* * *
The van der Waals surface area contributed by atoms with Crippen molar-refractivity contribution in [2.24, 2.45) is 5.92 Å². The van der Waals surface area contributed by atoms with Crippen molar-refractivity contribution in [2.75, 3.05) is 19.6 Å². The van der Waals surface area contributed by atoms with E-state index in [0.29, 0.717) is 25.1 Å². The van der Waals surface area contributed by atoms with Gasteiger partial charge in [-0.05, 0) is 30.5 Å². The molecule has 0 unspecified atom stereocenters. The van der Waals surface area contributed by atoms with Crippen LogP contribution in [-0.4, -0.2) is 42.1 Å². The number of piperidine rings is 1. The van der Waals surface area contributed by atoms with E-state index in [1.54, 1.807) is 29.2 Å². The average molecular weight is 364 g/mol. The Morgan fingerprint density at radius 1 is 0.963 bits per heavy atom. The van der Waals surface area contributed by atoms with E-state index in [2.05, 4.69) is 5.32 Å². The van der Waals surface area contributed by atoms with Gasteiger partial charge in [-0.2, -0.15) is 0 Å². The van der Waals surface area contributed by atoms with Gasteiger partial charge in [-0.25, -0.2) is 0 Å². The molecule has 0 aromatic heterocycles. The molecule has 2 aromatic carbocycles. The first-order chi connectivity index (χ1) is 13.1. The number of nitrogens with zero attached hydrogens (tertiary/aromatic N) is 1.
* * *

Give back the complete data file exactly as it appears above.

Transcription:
The van der Waals surface area contributed by atoms with Crippen molar-refractivity contribution in [2.24, 2.45) is 5.92 Å². The van der Waals surface area contributed by atoms with Crippen molar-refractivity contribution in [2.75, 3.05) is 19.6 Å². The van der Waals surface area contributed by atoms with E-state index in [0.29, 0.717) is 25.1 Å². The van der Waals surface area contributed by atoms with Gasteiger partial charge in [-0.05, 0) is 30.5 Å². The molecule has 0 unspecified atom stereocenters. The van der Waals surface area contributed by atoms with Crippen LogP contribution in [-0.4, -0.2) is 42.1 Å². The number of piperidine rings is 1. The van der Waals surface area contributed by atoms with E-state index in [1.54, 1.807) is 29.2 Å². The average molecular weight is 364 g/mol. The Morgan fingerprint density at radius 1 is 0.963 bits per heavy atom. The van der Waals surface area contributed by atoms with E-state index in [2.05, 4.69) is 5.32 Å². The van der Waals surface area contributed by atoms with Gasteiger partial charge in [-0.2, -0.15) is 0 Å². The van der Waals surface area contributed by atoms with Gasteiger partial charge in [-0.25, -0.2) is 0 Å². The molecule has 0 aromatic heterocycles. The molecule has 2 aromatic carbocycles. The first-order chi connectivity index (χ1) is 13.1. The number of nitrogens with zero attached hydrogens (tertiary/aromatic N) is 1.